The Rest

Sight To See

Carson looked around trying to find the source of the noise. A faint whooshing drew him to the kitchen. The dishwasher was running. Footsteps to his left.
“Carson? What is it?”
Jenny. She had come in to his life three years ago, an angel that reached out a hand to a lost man. A blonde bombshell with a gentle touch and an even gentler spirit. He didn’t know where he’d be without her living in his apartment. They weren’t married, and they didn’t act like it, at least not physically. She took care of him, and he loved her for that, but he couldn’t find a way to express it without her trying to leave. Sometimes he wondered why she was even with him, but he didn’t want her to ever leave, so he never asked. What if she thought he wanted her to leave? What would he do? No, he was fine with the relationship they had, for now.
“Did you start that?”
“Yes, yes I did. Does it bother you?”
“No, I just– I just wanted to start it.”
“I’m sorry,” she took his hand, “I’ll let you do it next time. What’s on your schedule today, Carson?”
He scratched the ever present stubble on his chin. “I don’t really know. I might work in the garden, but I have to wash Jug before going to the doctor.”
“Well, whatever you end up doing, I’ll be in here until your appointment if you need anything.”
“Thank you, Jenny.”

He strolled across the small yard. He didn’t really understand why it was enclosed by such tall walls. Maybe the previous owner had deer trouble; maybe they were very private individuals. Whatever the case, he didn’t mind it too much, it made him feel safe when in his tiny garden which somehow grew every year. He looked up at the gray sky, the sun, barely visible. He couldn’t tell right now what of of weather the day would hold; maybe in a few minutes. He looked at his little garden. A sloppy row of tomato plants, some onions, and little carrot sprouts.  He knelt, picking little weeds from around the tomato plants. Maybe this year he would actually get to taste something from his garden. It never produced much, but Jenny seemed to always get a taste of something from it before it went bad.
“Hey Carson, how’s it going, man?”
“Hey Rob,” Carson straightened, looking at the muscular Irishman, “I’m doing okay. How are you today?”
“I’m good, I’m good.” Rob glanced upward, “So, what do you think about this weather? Isn’t it great?”
“I don’t know, it looks like it might rain, and I want to work in my garden. Do you see my tomatoes? They’re almost ready!”
“Well look at it this way, the rain can help your garden grow. How about that?”
“Yeah, I guess so. Well, I guess I like the weather then. Did you talk to Jenny?”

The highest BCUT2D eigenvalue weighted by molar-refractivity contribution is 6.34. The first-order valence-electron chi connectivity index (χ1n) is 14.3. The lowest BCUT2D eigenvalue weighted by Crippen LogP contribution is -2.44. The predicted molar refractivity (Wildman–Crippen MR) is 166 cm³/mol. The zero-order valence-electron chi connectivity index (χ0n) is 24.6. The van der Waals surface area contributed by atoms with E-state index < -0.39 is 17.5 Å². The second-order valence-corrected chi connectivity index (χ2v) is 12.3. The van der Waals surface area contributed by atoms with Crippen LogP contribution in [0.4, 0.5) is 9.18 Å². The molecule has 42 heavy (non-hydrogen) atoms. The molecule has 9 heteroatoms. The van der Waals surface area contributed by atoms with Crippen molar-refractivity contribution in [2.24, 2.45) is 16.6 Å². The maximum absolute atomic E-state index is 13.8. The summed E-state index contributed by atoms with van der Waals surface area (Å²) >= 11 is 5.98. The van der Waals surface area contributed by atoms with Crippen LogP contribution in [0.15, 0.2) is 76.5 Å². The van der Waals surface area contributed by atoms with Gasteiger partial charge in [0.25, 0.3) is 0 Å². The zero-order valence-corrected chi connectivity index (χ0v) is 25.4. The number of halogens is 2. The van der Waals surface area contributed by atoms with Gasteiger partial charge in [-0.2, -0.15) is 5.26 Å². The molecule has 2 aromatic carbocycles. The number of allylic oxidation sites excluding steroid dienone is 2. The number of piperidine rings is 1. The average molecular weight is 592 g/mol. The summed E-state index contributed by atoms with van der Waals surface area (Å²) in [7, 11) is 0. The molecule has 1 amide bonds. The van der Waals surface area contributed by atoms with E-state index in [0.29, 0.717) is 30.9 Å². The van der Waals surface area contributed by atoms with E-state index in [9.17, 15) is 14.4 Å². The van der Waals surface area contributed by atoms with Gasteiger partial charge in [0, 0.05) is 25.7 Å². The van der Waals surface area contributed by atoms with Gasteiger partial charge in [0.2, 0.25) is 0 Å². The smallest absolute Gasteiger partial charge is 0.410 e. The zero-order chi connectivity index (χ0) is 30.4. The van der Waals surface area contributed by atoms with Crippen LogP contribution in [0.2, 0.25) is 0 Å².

“Oh yeah, I saw her on me way out here. I slept in a bit, that’s why I wasn’t with you two at lunch today, but I saw what she’s making for dinner–”
“Don’t tell me, ham & cheese sandwiches.”
“No, I think she learned her lesson the last time she tried to get you to eat one. You said Jug wouldn’t even eat it!”
“Well any self-respecting horse would know better, and I know Jug is a self-respecting horse!”
“Speaking of Jug, here he comes.” Rob waved his hand toward the apartment’s sliding patio doors. Jug was Carson’s favorite animal in the world. The miniature horse went with him everywhere. Sometimes when Rob took Carson along on a trip, he would let Jug come with them. He told Carson not to tell people that Jug was a real horse, he said they wouldn’t believe him. Rob was a smart guy, so Carson trusted him. Whenever they were in public, Jug was referred to as a dog, but Carson felt bad calling him a dog. He was better than any dog.
“Hey Jug, do you want a bath?” Carson asked.
“I’ll get the soap!” Rob said over his shoulder, already well on his way to the apartment.
Carson went to the wall where the hose came out from under the siding. He didn’t know how, but Rob had made the hose retract into the wall. It was nice not having to work so hard to get water.

After rinsing Jug down first, Carson started lathering the little horse with soap. Black foam dripped from the horse’s grey belly. Her auburn mane and tail looked like they were hopelessly tangled by the time he was done soaping them up. The little horse just stood there making small happy noises as Carson methodically cleaned, rinsed and brushed her coat. Soon she was gleaming, her tail and mane were good as new. Carson stepped back to admire his work. Jenny appeared at his side, smiling proudly at him.